“Nothing sucks the romance out of world travel like a boyfriend who may or may not have broken up with you in a hotel room in Brussels. Jane Jameson’s sexy sire Gabriel has always been unpredictable, but the seductive, anonymous notes that await him at each stop of their international vacation, coupled with his evasive behavior over the past few months, finally push Jane onto the next flight home to Half Moon Hollow — alone, upset, and unsure whether Gabriel just ended their relationship without actually telling her.
Now the children’s-librarian-turned-vampire is reviving with plenty of Faux Type O, some TLC from her colorful friends and family, and her plans for a Brave New Jane. Step One: Get her newly renovated occult bookstore off the ground. Step Two: Support her best friend, Zeb, and his werewolf bride as they prepare for the impending birth of their baby…or litter. Step Three: Figure out who’s been sending her threatening letters, and how her hostile pen pal is tied to Gabriel. Because for this nice girl, surviving a broken heart is suddenly becoming a matter of life and undeath…”
Thoughts: Continuing the ongoing dramedy that is Jane Jameson’s afterlife, Nice Girls Don’t Live Forever picks up roughly two months after the shenanigans from Nice Girls Don’t Date Dead Men. This time, instead of weddings, the reader gets the pleasure of following Jane through store ownership and burgeoning civil responsibilities through her experiences with the local Chamber of Commerce, and her best friend’s impending parenthood. Wackiness ensues in typical Jane-like fashion.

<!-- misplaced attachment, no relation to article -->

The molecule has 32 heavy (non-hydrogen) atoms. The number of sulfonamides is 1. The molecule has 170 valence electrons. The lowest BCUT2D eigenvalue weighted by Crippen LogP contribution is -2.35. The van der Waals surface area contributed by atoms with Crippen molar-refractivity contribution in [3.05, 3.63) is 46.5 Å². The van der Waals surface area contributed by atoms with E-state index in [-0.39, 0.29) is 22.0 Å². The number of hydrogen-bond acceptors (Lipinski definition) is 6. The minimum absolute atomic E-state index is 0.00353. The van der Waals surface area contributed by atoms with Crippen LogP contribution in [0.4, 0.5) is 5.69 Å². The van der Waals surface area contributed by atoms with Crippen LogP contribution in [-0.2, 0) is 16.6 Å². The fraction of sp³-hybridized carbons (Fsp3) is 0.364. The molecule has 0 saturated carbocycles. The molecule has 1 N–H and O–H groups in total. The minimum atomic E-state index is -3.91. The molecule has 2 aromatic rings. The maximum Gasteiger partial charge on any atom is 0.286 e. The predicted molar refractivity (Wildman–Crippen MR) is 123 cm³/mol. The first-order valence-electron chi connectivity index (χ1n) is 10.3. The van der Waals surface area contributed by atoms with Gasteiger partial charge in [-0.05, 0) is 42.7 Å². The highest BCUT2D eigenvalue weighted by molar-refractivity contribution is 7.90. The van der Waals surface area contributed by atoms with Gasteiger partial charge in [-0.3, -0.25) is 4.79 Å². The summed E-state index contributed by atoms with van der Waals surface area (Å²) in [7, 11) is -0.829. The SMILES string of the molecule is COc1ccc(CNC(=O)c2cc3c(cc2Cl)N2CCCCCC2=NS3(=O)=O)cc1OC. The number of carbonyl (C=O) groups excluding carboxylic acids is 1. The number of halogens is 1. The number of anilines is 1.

What makes this third novel so special is the fact that Jane truly grows into her own as a vampire and strong female. While Jane always had sass, she did not always have the gumption for confrontation. She was not spineless, but there were quite a few paragraphs devoted to the proverbial wringing of her hands as she kept her frustration to herself. Thankfully, in her desire to become a new and improved Jane, she finally starts taking matters into her own hands, not shying from painful truths and open dialogue. This leads to some of the funniest and best scenes in the entire series, while the reader is torn between wanting to cry with laughter and cheering Jane as she does so.
Amanda Ronconi continues in the same vein as in the previous novel/audiobook experience – absolutely brilliant. She adds the perfect level of snarkiness and Southern twang to the story that epitomizes Jane. After listening to her for two novels, she has definitely become a narrator I would seek out and to whom I would listen again and again.
Nice Girls Don’t Live Forever remains the fun, funny, and romantic story that one has come to expect from Molly Harper. The continual subtle mockery of the genre only adds to the overall fun. Everyone needs a good laugh every once in a while, and Nice Girls Don’t Live Forever provides some much-needed comic relief from whatever ails you.
Acknowledgements: Mine. All mine.